The University System of Maryland would eliminate about 100 positions, including 41 currently filled jobs, under a plan by Maryland Gov. Larry Hogan (R) to trim $82 million from the fiscal 2017 budget to pare down spending and offset impending budget shortfalls.
Budget Secretary David Brinkley said Friday that an $18.2 million cut to the University System of Maryland is part of a larger effort to close what could amount to a $250 million gap in the state’s $42 billion budget.
Under the proposal, which must be approved by the state Board of Public Works, the state would cut $4 million from its allocated disparity grants, including $3.5 million of a $7 million funding increase that had been allocated to Prince George’s County. The county would still receive $26.5 million in disparity grants, which are formula-based and given to counties whose per-capita income tax revenue is lower than the state average.
The spending cuts are expected to be presented Wednesday to the three-member Board of Public Works, which includes the governor, Comptroller Peter Franchot (D) and Treasurer Nancy K. Kopp (D).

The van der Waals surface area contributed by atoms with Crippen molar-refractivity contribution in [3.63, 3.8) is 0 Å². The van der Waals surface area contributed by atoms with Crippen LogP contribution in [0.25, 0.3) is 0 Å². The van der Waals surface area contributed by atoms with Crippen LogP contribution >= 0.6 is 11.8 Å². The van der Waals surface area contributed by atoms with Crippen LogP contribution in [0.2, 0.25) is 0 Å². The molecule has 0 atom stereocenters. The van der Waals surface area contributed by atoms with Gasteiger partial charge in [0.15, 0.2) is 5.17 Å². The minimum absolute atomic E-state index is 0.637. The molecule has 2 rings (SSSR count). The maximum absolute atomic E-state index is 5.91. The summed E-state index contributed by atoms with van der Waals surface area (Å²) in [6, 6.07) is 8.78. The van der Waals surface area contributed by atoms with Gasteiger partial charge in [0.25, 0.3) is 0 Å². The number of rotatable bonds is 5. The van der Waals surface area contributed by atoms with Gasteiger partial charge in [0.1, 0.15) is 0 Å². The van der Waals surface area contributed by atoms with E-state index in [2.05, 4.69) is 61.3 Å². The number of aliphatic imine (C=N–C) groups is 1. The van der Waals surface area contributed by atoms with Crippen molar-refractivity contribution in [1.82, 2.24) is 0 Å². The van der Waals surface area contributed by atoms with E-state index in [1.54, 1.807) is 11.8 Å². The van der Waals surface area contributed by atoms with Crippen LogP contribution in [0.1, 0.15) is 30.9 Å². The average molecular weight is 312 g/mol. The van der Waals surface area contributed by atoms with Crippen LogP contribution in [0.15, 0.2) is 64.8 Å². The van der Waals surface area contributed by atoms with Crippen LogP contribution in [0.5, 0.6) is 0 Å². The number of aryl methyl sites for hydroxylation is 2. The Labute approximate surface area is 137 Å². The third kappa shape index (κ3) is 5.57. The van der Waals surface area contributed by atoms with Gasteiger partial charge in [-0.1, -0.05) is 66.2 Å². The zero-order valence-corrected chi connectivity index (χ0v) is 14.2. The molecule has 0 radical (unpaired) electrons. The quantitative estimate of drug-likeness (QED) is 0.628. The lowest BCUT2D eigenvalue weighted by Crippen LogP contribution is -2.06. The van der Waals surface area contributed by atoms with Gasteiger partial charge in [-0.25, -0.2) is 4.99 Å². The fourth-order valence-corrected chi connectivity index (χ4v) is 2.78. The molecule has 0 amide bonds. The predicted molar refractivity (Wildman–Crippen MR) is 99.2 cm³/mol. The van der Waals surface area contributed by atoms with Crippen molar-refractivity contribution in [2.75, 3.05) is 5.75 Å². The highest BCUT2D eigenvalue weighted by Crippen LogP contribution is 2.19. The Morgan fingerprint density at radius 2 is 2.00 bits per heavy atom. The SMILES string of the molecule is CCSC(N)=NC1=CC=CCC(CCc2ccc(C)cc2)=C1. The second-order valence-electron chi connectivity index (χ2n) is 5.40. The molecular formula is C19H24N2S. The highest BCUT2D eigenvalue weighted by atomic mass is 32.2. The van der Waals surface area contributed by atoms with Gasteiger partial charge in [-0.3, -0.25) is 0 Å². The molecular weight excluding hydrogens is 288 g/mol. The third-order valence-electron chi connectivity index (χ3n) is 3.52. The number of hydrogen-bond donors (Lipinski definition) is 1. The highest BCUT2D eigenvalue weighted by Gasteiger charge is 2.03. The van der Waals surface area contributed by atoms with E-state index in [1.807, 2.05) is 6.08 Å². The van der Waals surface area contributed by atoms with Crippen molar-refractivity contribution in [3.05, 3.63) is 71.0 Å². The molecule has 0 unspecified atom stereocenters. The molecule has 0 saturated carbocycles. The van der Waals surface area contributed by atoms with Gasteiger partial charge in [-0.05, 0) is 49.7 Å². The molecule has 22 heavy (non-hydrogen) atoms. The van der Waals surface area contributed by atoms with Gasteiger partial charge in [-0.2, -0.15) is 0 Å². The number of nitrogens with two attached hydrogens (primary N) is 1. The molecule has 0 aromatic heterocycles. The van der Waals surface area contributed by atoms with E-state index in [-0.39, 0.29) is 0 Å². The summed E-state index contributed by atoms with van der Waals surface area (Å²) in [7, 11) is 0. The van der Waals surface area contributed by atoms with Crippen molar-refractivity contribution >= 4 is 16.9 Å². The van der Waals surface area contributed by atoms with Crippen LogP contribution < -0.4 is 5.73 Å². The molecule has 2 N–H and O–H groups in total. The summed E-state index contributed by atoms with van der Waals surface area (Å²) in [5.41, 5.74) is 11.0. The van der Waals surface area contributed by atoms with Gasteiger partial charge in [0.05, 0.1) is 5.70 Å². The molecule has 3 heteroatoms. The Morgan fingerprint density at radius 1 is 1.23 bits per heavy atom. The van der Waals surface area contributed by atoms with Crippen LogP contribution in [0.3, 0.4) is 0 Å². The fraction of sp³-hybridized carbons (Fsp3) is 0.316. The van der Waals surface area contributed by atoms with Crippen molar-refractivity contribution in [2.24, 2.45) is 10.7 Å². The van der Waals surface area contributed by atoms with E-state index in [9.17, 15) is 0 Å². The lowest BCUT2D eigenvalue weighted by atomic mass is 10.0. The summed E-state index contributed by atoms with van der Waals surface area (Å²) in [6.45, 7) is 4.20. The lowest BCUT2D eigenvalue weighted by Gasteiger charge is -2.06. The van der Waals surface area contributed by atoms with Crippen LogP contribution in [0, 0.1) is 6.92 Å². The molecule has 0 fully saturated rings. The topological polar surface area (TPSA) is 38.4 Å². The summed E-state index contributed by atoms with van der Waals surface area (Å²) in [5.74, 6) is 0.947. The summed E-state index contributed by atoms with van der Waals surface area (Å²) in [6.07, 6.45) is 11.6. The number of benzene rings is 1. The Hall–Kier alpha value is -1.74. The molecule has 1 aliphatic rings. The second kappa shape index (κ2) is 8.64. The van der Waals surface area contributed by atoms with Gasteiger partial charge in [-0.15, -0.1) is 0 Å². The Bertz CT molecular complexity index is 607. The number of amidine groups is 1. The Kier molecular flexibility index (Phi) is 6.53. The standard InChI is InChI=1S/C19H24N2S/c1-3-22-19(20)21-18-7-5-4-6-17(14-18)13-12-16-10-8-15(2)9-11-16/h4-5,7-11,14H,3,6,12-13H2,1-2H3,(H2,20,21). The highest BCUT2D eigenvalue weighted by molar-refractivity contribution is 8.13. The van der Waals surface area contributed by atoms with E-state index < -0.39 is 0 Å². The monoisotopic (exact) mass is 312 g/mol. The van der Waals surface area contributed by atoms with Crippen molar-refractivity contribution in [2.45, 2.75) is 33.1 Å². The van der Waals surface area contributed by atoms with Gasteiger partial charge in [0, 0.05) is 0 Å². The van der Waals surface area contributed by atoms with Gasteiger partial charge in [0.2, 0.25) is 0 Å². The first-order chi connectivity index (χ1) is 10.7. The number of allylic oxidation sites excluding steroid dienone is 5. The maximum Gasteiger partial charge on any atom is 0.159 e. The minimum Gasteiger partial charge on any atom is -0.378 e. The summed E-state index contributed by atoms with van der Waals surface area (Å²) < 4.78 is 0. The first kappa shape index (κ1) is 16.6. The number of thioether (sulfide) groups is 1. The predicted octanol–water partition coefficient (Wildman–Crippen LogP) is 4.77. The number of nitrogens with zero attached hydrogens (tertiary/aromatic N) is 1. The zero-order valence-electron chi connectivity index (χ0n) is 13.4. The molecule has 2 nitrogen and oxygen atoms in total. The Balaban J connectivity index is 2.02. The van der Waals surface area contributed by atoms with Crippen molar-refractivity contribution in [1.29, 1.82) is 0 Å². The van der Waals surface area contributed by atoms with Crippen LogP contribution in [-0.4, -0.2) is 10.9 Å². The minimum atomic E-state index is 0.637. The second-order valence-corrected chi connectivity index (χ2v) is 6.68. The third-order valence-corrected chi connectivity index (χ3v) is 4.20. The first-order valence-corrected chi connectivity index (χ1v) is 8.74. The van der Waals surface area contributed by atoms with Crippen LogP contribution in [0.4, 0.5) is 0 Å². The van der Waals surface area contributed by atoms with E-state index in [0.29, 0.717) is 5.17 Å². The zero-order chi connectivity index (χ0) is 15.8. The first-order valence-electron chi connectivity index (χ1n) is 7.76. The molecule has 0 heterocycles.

The proposal comes just days after a top legislative analyst told state lawmakers that they have to “get real” in addressing budget shortfalls by taking a hard look at spending.
“We can’t continue to spend more than we bring in,” Brinkley said Friday during a conference call with reporters. He said he did not have any details on the positions affected within the University System of Maryland.
The plan to cut $82 million also reduces $3.4 million from the homeowner’s tax-credit program, $9.1 million from juvenile services and $3.7 million from Temporary Cash Assistance payments. Brinkley said the tax-credit program reduction reflects a lower estimate on usage. The program will still have $60 million, he said. He also noted that welfare caseloads have dropped an average of 6 percent over the past three years so the $3.7 million cut reflects the lower caseload. There has also been a reduction in the number of out-of-state placements for juvenile services, he said.
Hogan will also propose taking $20 million from the general fund that is currently allocated to Medicaid spending, and instead cover those costs with money from the cigarette restitution fund balance.
Prince George’s County Executive Rushern L. Baker III (D) said he was disappointed in the cuts to the disparity grants and other local programs. Baker, considered a possible challenger to Hogan in 2018, said the governor’s action “is clearly indicating that he does not want the state to assist residents in our community.”